Whither the Synod?

The Synod organizers themselves don’t really know where any of this is going, but we’re all supposed to be on the way anyway.   

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None of us knows where he’s going, but we’re all on the way!     

Of all the absurdly stupid things I’ve ever heard, this was far and away the nuttiest, most insanely silly of them all. And yet it was often and annoyingly said to me during the dark days I spent in Vietnam, driving a handful of officers around in an old jeep because my skill set as a foot soldier was less than zero. In later years, I would tell people that if the Army hadn’t sent me there, we might actually have won the war. None of my superiors were the least bit amused by my pathetic performance; and when asked why exactly I needed to be there, they would simply say, “Son, none of us knows where he’s going, but we’re all on the way!”

Not entirely helpful, I’d say. Still, it was pretty much what you’d expect from the Military: standard-issue stupidity. However, one doesn’t look for looniness from the Church, does one? At least not every day. But with the Synod now going on in Rome, it’s become a staple diet among the organizers, who seem never to tire of repeating the same boilerplate, which is that we are to listen to diverse voices and heed the Spirit moving mysteriously through rank upon rank of all those marginalized members of the Church. In other words, while we really don’t know where any of this is going, we’re all of us on the way anyway.                         

Meanwhile, I have yet to meet any of these people. Who exactly are they whom we’ve so cruelly consigned to the margins of ecclesial life? Where do they hang out? Do they go to Mass, frequent the sacraments, drop a dime or two in the basket? I really have not seen anyone who fits the description. Yet, we are being told that it is all somehow our fault, their silence is the result of our noise. If we’d only shut up and listen to those left behind, stranded along the peripheries, things would dramatically improve.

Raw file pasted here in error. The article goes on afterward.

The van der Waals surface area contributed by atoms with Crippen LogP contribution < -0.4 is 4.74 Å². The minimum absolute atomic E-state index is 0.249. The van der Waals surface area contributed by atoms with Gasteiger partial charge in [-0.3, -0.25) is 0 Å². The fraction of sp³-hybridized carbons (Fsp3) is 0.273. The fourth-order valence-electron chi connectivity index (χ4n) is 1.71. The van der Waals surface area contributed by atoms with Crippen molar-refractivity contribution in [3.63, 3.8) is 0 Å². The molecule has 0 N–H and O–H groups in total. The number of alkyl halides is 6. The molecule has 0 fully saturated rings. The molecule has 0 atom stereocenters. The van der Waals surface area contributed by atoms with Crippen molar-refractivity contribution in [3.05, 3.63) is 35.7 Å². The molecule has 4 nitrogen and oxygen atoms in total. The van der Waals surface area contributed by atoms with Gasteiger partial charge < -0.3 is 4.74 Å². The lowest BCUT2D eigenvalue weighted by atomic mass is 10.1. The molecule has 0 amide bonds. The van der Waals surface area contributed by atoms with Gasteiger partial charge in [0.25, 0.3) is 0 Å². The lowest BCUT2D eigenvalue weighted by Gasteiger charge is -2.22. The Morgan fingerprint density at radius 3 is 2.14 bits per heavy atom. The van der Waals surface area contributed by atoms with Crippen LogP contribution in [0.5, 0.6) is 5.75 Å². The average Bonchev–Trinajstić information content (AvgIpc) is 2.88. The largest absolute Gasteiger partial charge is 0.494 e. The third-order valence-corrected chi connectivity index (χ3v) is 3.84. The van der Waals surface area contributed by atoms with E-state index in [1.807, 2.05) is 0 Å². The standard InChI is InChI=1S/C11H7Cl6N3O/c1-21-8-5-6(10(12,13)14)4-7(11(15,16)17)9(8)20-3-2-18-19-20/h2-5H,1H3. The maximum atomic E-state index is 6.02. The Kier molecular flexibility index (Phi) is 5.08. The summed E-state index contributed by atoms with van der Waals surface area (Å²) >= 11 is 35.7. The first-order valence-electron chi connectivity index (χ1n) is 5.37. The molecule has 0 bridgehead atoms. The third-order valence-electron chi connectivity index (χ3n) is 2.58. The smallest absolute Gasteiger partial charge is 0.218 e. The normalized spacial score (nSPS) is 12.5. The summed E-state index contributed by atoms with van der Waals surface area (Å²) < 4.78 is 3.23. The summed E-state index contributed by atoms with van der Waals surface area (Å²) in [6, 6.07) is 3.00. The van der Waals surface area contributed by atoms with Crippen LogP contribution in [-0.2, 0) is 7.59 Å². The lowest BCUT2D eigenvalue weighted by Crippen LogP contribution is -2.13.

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“The situation is not easy,” Pope Francis has told us. “There is a very strong reactionary attitude,” that keeps getting in the way. And, of course, it wears an American face. Too many of us are indietrismo (“backward looking”), which leads to intolerance, bigotry, “a climate of closure where ideology replaces faith.” So, we’ve got to stop being “all rigid and contorted,” in order to empower those who feel left out.

The point is, we’ve denied these folks for too long a place at the table. But which table is that exactly? Are they talking about the Lord’s Table, the Altar of Sacrifice on which the High Priest enacts the great drama of the world’s salvation? Do they mean the place where the Holy Eucharist is confected and all the faithful are invited to dine? When have any of these disaffected souls been denied access to Christ, refused admittance to the One whose mercy is meant for all who come broken and repentant?

To whom, exactly, are we being told to listen? To the voices of dissent, the unrepentant ones, who insist that the Church change her teaching on the meaning of marriage? So much simpler, they say, than changing themselves. To the Talking Heads who endlessly prate on television about how benighted the rest of us are because we won’t listen to those who, like themselves, long to highjack the Church, forcing her onto a Procrustean Bed in order to peel away whatever hard sayings have gotten in their way? Sayings derived from Christ Himself, by the way, who endowed His Church with the authority to pass on that same Faith.    To whom, exactly, are we being told to listen? To the voices of dissent, the unrepentant ones, who insist that the Church change her teaching on the meaning of marriage?Tweet This